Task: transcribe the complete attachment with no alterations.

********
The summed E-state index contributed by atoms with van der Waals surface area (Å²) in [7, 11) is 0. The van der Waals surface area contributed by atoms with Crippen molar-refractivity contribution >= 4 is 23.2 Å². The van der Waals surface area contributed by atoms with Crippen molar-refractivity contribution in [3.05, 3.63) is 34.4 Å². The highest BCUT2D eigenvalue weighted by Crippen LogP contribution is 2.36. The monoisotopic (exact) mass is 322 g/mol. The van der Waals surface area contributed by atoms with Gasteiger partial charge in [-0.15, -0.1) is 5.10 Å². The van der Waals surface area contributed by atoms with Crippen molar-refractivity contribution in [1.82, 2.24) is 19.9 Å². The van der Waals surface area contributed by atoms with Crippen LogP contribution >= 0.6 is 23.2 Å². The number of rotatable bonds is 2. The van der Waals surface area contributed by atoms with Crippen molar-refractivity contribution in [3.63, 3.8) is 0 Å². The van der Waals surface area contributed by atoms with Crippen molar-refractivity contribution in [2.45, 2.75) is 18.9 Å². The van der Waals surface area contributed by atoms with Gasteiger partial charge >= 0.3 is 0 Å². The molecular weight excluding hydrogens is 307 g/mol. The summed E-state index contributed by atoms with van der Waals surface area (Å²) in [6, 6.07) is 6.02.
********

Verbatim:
The summed E-state index contributed by atoms with van der Waals surface area (Å²) in [7, 11) is 0. The van der Waals surface area contributed by atoms with Crippen molar-refractivity contribution >= 4 is 23.2 Å². The van der Waals surface area contributed by atoms with Crippen molar-refractivity contribution in [3.05, 3.63) is 34.4 Å². The highest BCUT2D eigenvalue weighted by Crippen LogP contribution is 2.36. The monoisotopic (exact) mass is 322 g/mol. The van der Waals surface area contributed by atoms with Gasteiger partial charge in [-0.15, -0.1) is 5.10 Å². The van der Waals surface area contributed by atoms with Crippen molar-refractivity contribution in [1.82, 2.24) is 19.9 Å². The van der Waals surface area contributed by atoms with Crippen LogP contribution >= 0.6 is 23.2 Å². The number of rotatable bonds is 2. The van der Waals surface area contributed by atoms with Crippen molar-refractivity contribution in [3.63, 3.8) is 0 Å². The van der Waals surface area contributed by atoms with Crippen molar-refractivity contribution in [2.45, 2.75) is 18.9 Å². The van der Waals surface area contributed by atoms with Gasteiger partial charge >= 0.3 is 0 Å². The molecular weight excluding hydrogens is 307 g/mol. The summed E-state index contributed by atoms with van der Waals surface area (Å²) in [6, 6.07) is 6.02.